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Cityscapes class level boundary labeling with improved one-hot

· 10 min read
Ordinary Magician | Half stack developer


I'm working on some semantic segmentation related code, where I need to enhance segmentation accuracy on boundaries. Therefore, I tried to use boundary loss to assist model training. This article is my attempt and codes.


Our purpose is clear. In Cityscapes, we have indexed image that represents pixels of each class named gtFine_labelIds. What we want is to generate class level boundary from gtFine_labelIds so that we can use it to optimize boundary regions for specific class.

Background information

First thing comes first:

import numpy as np
import torch
from PIL import Image
import matplotlib.pyplot as plt
import torch.nn.functional as F
import torchvision.transforms as T

Since Cityscapes provides a variety of labels, such as gtFine_color and gtFine_labelIds, We first need to convert these formats into indexed images with valid train id, and drop ignored label by the way. You can find mappings for those labels easily with google, or you may copy them from cityscapesScripts(。I've put a table here for easy reference:

nameidtrain idcategorycategory idhas instancesignore in evalcolor in gtFine_Color
unlabeled0255void0FalseTrue( 0, 0, 0)
ego vehicle1255void0FalseTrue( 0, 0, 0)
rectification border2255void0FalseTrue( 0, 0, 0)
out of roi3255void0FalseTrue( 0, 0, 0)
static4255void0FalseTrue( 0, 0, 0)
dynamic5255void0FalseTrue(111, 74, 0)
ground6255void0FalseTrue( 81, 0, 81)
road70flat1FalseFalse(128, 64,128)
sidewalk81flat1FalseFalse(244, 35,232)
rail track10255flat1FalseTrue(230,150,140)
building112construction2FalseFalse( 70, 70, 70)
guard rail14255construction2FalseTrue(180,165,180)
tunnel16255construction2FalseTrue(150,120, 90)
traffic light196object3FalseFalse(250,170, 30)
traffic sign207object3FalseFalse(220,220, 0)
vegetation218nature4FalseFalse(107,142, 35)
sky2310sky5FalseFalse( 70,130,180)
person2411human6TrueFalse(220, 20, 60)
rider2512human6TrueFalse(255, 0, 0)
car2613vehicle7TrueFalse( 0, 0,142)
truck2714vehicle7TrueFalse( 0, 0, 70)
bus2815vehicle7TrueFalse( 0, 60,100)
caravan29255vehicle7TrueTrue( 0, 0, 90)
trailer30255vehicle7TrueTrue( 0, 0,110)
train3116vehicle7TrueFalse( 0, 80,100)
motorcycle3217vehicle7TrueFalse( 0, 0,230)
bicycle3318vehicle7TrueFalse(119, 11, 32)
license plate-1-1vehicle7FalseTrue( 0, 0,142)

According to the table, all the label marked ignore in eval = True (or train id = 255 and train id = -1 ) should be ignored during train. If you read from gtFine_labelIds, it is already made with train id, what you have to do is to drop all the IDs marked as ignore in eval, or mark them with "ignore label". On the other hand, if you read labels from colored images, you need to convert them into train id first. Once you get the indexed image in train id format, code below helps with dropping ignored labels:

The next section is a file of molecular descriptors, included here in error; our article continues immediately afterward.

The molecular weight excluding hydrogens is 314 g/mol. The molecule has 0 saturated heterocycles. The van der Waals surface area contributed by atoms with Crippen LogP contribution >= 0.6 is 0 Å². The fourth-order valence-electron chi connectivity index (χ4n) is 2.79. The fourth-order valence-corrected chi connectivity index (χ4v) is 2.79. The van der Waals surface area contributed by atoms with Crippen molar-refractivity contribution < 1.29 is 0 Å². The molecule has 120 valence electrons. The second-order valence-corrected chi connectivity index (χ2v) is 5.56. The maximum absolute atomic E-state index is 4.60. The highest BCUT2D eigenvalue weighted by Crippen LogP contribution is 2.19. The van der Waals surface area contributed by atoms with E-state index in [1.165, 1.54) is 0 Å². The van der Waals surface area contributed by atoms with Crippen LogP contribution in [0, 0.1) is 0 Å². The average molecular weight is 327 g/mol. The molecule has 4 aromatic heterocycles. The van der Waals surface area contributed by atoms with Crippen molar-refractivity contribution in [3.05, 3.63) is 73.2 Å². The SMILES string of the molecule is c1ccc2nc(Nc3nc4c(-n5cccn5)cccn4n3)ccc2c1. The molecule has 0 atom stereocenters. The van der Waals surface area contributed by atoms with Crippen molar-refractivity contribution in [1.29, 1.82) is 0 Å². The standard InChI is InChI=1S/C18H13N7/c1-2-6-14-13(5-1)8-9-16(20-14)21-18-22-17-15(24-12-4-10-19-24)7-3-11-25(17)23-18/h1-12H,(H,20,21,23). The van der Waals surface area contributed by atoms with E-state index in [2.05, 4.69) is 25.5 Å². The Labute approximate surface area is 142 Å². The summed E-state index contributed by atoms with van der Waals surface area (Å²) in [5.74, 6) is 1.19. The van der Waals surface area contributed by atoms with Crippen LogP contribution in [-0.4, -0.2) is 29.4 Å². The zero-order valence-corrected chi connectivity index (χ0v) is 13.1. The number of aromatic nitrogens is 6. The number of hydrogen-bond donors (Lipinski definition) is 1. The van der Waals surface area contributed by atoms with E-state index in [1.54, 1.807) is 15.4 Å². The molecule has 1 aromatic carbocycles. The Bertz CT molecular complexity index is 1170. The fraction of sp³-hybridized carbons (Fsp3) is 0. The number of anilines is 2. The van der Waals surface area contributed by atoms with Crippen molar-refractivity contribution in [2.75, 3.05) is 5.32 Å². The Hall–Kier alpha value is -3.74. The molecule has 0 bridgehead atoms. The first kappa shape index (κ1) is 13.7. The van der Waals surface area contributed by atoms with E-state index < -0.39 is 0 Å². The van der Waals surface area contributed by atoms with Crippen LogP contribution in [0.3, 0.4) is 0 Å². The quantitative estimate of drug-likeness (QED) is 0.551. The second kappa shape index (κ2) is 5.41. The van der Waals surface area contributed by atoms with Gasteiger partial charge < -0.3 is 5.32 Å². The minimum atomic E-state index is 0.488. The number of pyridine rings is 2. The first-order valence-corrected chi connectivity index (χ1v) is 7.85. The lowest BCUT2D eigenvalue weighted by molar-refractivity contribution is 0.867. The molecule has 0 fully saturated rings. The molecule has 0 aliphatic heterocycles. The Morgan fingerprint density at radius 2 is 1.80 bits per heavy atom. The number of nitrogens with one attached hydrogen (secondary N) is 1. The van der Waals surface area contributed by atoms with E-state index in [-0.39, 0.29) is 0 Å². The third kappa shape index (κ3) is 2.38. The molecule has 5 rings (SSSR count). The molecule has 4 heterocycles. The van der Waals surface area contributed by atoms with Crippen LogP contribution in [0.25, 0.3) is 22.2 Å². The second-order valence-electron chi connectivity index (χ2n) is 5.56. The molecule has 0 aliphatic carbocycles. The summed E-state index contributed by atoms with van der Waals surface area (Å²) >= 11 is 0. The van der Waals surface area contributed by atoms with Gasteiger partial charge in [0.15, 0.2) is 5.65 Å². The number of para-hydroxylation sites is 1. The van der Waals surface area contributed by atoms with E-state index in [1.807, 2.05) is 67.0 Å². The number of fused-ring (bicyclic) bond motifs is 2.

ignore_label = -1
label_mapping = {-1: ignore_label, 0: ignore_label,
1: ignore_label, 2: ignore_label,
3: ignore_label, 4: ignore_label,
5: ignore_label, 6: ignore_label,
7: 0, 8: 1, 9: ignore_label,
10: ignore_label, 11: 2, 12: 3,
13: 4, 14: ignore_label, 15: ignore_label,
16: ignore_label, 17: 5, 18: ignore_label,
19: 6, 20: 7, 21: 8, 22: 9, 23: 10, 24: 11,
25: 12, 26: 13, 27: 14, 28: 15,
29: ignore_label, 30: ignore_label,
31: 16, 32: 17, 33: 18, 255:-1}

def convert_cityscapes_label(label, inverse=False):
"""convert label image into indexed image with train ids

label (np.array): you may read the image file using opencv
inverse (bool, optional): inverse convert. Defaults to False.

_type_: _description_
temp = label.copy()
if inverse:
for v, k in label_mapping.items():
label[temp == k] = v
for k, v in label_mapping.items():
label[temp == k] = v
return label

We use gtFine/train/aachen/aachen_000020_000019_gtFine_labelIds.png as an example:

label_img = "cityscapes/gtFine/train/aachen/aachen_000020_000019_gtFine_labelIds.png"
label_img =
transform = T.Resize((256,512),interpolation=T.InterpolationMode.NEAREST)
label_img = transform(label_img) # Resize image into (256,512) to reduce computation cost
label = np.array(label_img) # convert into numpy array
label = convert_cityscapes_label(label) # drop ignored label
label = np.array(label_img, dtype=int) # convert into numpy array
label = convert_cityscapes_label(label) # drop ignore labels by turning them into -1



The reason why the labels are adjusted to (256,512) resolution in the above code is to reduce the amount of calculation. The original image resolution in Cityscapes is 2048x1024. However, in fact, when training the semantic segmentation network, the output scale of the model will not maintain the original size, but will be down-sampled to a certain extent. For example, a common downsampling rate for semantic segmentation is 1/8, which means that the final network output resolution is 256x128. Therefore, downsampling the label to a certain extent does not affect the calculation of loss and helps speed up the calculation.

Improved one-hot encoding